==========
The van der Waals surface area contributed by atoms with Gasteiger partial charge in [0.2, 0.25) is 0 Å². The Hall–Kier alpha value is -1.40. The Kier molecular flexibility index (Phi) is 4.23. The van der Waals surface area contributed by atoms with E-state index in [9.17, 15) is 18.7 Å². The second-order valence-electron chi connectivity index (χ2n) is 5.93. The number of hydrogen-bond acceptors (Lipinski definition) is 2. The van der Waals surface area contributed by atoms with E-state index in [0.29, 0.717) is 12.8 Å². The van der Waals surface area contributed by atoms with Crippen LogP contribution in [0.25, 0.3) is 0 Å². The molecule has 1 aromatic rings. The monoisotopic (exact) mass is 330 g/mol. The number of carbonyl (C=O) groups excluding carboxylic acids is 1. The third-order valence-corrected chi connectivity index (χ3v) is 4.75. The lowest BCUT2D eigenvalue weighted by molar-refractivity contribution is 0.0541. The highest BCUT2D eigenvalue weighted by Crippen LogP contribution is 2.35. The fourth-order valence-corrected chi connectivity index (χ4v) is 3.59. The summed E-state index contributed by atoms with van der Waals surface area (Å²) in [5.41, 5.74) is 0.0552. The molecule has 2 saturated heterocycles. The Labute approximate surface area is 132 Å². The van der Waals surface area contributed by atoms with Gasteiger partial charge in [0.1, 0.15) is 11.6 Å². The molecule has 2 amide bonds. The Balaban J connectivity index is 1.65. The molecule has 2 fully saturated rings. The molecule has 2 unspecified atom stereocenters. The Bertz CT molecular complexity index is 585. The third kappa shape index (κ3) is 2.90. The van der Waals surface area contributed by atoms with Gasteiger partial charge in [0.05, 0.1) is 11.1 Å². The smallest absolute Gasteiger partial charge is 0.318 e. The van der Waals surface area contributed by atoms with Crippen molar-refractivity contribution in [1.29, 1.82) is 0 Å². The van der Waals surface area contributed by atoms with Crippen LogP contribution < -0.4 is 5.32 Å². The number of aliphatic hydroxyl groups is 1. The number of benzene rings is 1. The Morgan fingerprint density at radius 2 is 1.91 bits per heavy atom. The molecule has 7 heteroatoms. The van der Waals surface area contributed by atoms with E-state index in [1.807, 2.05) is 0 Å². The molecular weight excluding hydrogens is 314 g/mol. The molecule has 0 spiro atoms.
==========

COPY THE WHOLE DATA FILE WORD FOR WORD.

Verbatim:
The van der Waals surface area contributed by atoms with Gasteiger partial charge in [0.2, 0.25) is 0 Å². The Hall–Kier alpha value is -1.40. The Kier molecular flexibility index (Phi) is 4.23. The van der Waals surface area contributed by atoms with E-state index in [9.17, 15) is 18.7 Å². The second-order valence-electron chi connectivity index (χ2n) is 5.93. The number of hydrogen-bond acceptors (Lipinski definition) is 2. The van der Waals surface area contributed by atoms with E-state index in [0.29, 0.717) is 12.8 Å². The van der Waals surface area contributed by atoms with Crippen LogP contribution in [0.25, 0.3) is 0 Å². The molecule has 1 aromatic rings. The monoisotopic (exact) mass is 330 g/mol. The number of carbonyl (C=O) groups excluding carboxylic acids is 1. The third-order valence-corrected chi connectivity index (χ3v) is 4.75. The lowest BCUT2D eigenvalue weighted by molar-refractivity contribution is 0.0541. The highest BCUT2D eigenvalue weighted by Crippen LogP contribution is 2.35. The fourth-order valence-corrected chi connectivity index (χ4v) is 3.59. The summed E-state index contributed by atoms with van der Waals surface area (Å²) in [5.41, 5.74) is 0.0552. The molecule has 2 saturated heterocycles. The Labute approximate surface area is 132 Å². The van der Waals surface area contributed by atoms with Gasteiger partial charge in [0.1, 0.15) is 11.6 Å². The molecule has 2 amide bonds. The Balaban J connectivity index is 1.65. The molecule has 2 fully saturated rings. The molecule has 2 unspecified atom stereocenters. The Bertz CT molecular complexity index is 585. The third kappa shape index (κ3) is 2.90. The van der Waals surface area contributed by atoms with Gasteiger partial charge in [0.05, 0.1) is 11.1 Å². The smallest absolute Gasteiger partial charge is 0.318 e. The van der Waals surface area contributed by atoms with Crippen molar-refractivity contribution in [1.29, 1.82) is 0 Å². The van der Waals surface area contributed by atoms with Crippen LogP contribution < -0.4 is 5.32 Å². The number of aliphatic hydroxyl groups is 1. The number of benzene rings is 1. The Morgan fingerprint density at radius 2 is 1.91 bits per heavy atom. The molecule has 7 heteroatoms. The van der Waals surface area contributed by atoms with E-state index in [1.807, 2.05) is 0 Å². The molecular weight excluding hydrogens is 314 g/mol. The molecule has 0 spiro atoms.